The transmission of microbial symbionts across animal species could strongly affect their biology and evolution, but our understanding of transmission patterns and dynamics is limited. Army ants (Formicidae: Dorylinae) and their hundreds of closely associated insect guest species (myrmecophiles) can provide unique insights into interspecific microbial symbiont sharing. Here, we compared the microbiota of workers and larvae of the army ant Eciton burchellii with those of 13 myrmecophile beetle species using 16S rRNA amplicon sequencing. We found that the previously characterized specialized bacterial symbionts of army ant workers were largely absent from ant larvae and myrmecophiles, whose microbial communities were usually dominated by Rickettsia, Wolbachia, Rickettsiella and/or Weissella. Strikingly, different species of myrmecophiles and ant larvae often shared identical 16S rRNA genotypes of these common bacteria. Protein-coding gene sequences confirmed the close relationship of Weissella strains colonizing army ant larvae, some workers and several myrmecophile species. Unexpectedly, these strains were also similar to strains infecting dissimilar animals inhabiting very different habitats: trout and whales. Together, our data show that closely interacting species can share much of their microbiota, and some versatile microbial species can inhabit and possibly transmit across a diverse range of hosts and environments.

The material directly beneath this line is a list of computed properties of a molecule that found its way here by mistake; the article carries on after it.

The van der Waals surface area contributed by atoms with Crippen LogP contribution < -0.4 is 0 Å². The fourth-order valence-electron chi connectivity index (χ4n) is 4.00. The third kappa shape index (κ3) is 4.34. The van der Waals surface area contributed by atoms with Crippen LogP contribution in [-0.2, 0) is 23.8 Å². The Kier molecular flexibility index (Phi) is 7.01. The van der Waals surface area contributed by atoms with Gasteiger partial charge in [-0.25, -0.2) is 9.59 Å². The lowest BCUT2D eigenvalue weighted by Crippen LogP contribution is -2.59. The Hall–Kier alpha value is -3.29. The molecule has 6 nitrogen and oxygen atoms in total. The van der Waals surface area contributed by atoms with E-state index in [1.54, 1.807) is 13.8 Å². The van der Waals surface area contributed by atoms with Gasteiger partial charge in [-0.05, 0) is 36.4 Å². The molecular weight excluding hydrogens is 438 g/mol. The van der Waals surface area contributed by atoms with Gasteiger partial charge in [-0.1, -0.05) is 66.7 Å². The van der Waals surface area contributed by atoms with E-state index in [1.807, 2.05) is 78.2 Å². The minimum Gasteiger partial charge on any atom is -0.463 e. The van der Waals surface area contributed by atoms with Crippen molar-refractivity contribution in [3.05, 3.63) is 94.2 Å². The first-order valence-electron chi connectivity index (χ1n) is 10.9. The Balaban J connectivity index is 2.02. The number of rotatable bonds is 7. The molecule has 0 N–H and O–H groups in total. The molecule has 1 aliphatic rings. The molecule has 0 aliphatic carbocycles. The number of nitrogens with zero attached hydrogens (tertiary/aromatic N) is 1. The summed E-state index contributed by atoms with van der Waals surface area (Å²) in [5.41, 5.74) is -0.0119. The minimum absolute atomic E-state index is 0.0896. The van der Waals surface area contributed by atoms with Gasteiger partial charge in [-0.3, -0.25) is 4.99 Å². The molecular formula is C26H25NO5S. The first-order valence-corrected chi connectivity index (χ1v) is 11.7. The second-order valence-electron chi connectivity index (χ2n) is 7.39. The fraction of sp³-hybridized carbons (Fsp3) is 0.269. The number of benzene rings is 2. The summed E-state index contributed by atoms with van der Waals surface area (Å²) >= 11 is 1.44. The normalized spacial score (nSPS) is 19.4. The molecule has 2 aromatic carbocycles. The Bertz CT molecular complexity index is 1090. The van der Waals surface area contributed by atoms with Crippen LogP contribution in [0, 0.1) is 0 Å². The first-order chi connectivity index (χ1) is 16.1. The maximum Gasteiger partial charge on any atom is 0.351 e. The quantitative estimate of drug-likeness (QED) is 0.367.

© 2023 The Authors. Environmental Microbiology published by Applied Microbiology International and John Wiley & Sons Ltd.